By Leo C.
Twelve players. Two goals. One puck. A story known all too well by Canadians. But of course, there is a twist. The players aren’t on ice; in fact, they’re not even on a solid surface. Geared up with snorkels and goggles, the players struggle to gain possession of the constantly sinking puck. This is the game of underwater hockey, or as it is known in the U.K, Octopus, and it is currently one of the fastest-growing sports in Canada.
Underwater hockey, despite sharing similar names, is an almost entirely different sport than ice hockey. As mentioned above,
there are 12 players, 6 a side, with 3 substitutes each. The objective is simple: Get the puck into the other team’s goal, a 3.36-meter long piece of aluminum lying on the pool floor, and attempt to have more goals at the end of the half an hour which
makes up a underwater hockey game. Other basic equipment includes; a snorkel, goggles, a puck, a unique stick designed for water hockey, and fins. In addition, due to the fact the game is underwater, the sport is non-contact in order to make sure players can safely surface for air whenever needed. The fact that it is underwater also gives the game a
whole new dimension. Due to the fact that the players only have limited time before they must surface, the game is based on short bursts and dives towards the puck. Breakaways are extremely common, as shooting the puck often proves too slow.
Underwater hockey originates from England, where the British navy invented it in order to keep divers occupied and as a training exercise. Currently, underwater hockey is a worldwide sport, with professional clubs and national teams, which compete for a world cup, which is held every 2 years, the first of which was actually held in Canada, in the city of Vancouver.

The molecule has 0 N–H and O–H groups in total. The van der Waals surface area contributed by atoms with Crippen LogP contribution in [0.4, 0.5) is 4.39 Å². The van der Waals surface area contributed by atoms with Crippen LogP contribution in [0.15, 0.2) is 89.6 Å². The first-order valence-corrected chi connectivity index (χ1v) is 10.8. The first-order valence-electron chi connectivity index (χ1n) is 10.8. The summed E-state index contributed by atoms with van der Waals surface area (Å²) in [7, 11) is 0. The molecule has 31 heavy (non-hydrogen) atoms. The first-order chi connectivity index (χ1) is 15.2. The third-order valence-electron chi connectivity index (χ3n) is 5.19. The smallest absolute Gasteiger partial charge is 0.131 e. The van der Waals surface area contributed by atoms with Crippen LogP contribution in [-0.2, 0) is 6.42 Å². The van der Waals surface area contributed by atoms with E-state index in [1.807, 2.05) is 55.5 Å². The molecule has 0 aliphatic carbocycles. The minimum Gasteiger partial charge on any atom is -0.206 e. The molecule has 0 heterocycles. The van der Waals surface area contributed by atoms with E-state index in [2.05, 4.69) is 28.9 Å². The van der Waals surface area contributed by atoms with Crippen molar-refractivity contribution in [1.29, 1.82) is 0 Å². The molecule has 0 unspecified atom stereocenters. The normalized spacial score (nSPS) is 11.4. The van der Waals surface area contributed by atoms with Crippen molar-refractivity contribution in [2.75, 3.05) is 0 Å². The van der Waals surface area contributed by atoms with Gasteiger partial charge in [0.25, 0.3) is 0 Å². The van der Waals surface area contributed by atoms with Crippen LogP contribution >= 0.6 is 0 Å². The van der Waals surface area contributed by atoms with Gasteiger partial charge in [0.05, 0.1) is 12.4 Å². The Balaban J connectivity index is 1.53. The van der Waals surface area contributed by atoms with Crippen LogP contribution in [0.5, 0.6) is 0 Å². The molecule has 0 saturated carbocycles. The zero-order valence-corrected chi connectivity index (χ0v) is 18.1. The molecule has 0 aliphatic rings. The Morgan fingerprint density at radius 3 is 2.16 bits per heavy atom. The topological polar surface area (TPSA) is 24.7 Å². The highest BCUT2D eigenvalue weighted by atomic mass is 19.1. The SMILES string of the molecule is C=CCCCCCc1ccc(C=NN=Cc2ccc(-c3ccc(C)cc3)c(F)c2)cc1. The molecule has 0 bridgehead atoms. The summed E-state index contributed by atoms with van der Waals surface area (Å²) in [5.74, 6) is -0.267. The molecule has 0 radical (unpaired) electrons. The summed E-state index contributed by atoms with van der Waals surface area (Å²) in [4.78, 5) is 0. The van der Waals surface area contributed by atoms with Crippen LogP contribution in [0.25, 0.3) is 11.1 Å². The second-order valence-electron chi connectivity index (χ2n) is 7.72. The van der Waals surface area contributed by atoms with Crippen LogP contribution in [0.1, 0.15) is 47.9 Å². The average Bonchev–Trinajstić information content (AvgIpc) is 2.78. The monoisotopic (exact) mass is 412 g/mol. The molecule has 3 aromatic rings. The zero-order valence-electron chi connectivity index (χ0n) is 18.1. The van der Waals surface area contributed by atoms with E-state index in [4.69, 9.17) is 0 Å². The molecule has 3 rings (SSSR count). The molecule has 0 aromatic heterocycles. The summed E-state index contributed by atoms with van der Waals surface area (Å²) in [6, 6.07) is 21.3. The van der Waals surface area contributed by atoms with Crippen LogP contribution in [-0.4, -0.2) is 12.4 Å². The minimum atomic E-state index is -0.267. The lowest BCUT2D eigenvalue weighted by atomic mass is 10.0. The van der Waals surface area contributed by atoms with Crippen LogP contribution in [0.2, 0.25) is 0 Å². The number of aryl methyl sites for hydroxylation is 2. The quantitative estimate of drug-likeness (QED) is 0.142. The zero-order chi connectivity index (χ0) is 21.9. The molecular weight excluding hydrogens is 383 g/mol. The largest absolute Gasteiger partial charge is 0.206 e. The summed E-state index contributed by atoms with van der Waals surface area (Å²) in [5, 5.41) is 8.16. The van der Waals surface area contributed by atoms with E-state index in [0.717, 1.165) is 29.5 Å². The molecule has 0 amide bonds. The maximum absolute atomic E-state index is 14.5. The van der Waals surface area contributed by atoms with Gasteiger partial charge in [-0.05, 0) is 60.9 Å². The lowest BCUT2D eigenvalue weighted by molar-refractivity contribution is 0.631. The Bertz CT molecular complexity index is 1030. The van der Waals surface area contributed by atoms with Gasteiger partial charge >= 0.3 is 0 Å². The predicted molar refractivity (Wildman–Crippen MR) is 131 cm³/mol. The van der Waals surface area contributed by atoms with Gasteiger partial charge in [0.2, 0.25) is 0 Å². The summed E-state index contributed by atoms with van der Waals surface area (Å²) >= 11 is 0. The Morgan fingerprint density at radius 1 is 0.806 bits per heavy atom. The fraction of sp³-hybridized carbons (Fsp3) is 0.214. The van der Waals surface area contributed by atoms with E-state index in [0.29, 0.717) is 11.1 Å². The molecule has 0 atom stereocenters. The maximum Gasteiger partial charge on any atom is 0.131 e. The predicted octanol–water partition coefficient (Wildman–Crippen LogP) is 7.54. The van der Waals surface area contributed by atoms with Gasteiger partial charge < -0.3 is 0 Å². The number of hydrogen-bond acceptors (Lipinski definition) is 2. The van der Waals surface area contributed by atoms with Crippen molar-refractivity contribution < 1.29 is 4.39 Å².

And although it is not well known, underwater hockey is here in Calgary as well. In fact, a world cup for underwater hockey was held in Calgary at the local Talisman centre.
The Calgary Underwater Hockey Club, or the CUHC represents underwater hockey in Calgary, with teams for all ages.
A season of underwater hockey usually costs 175- 200 dollars, which although may sound large at first is still less than, say, a season of soccer. Not only is it relatively cheap, it is a great to stay in shape due to the constant swimming and a fun way to hone your diving and snorkeling skills. So although it may never have the same level of entertainment as of hockey or the athleticism of basketball, it definitely is something new and exciting to try out in this often described as “boring” city we live in.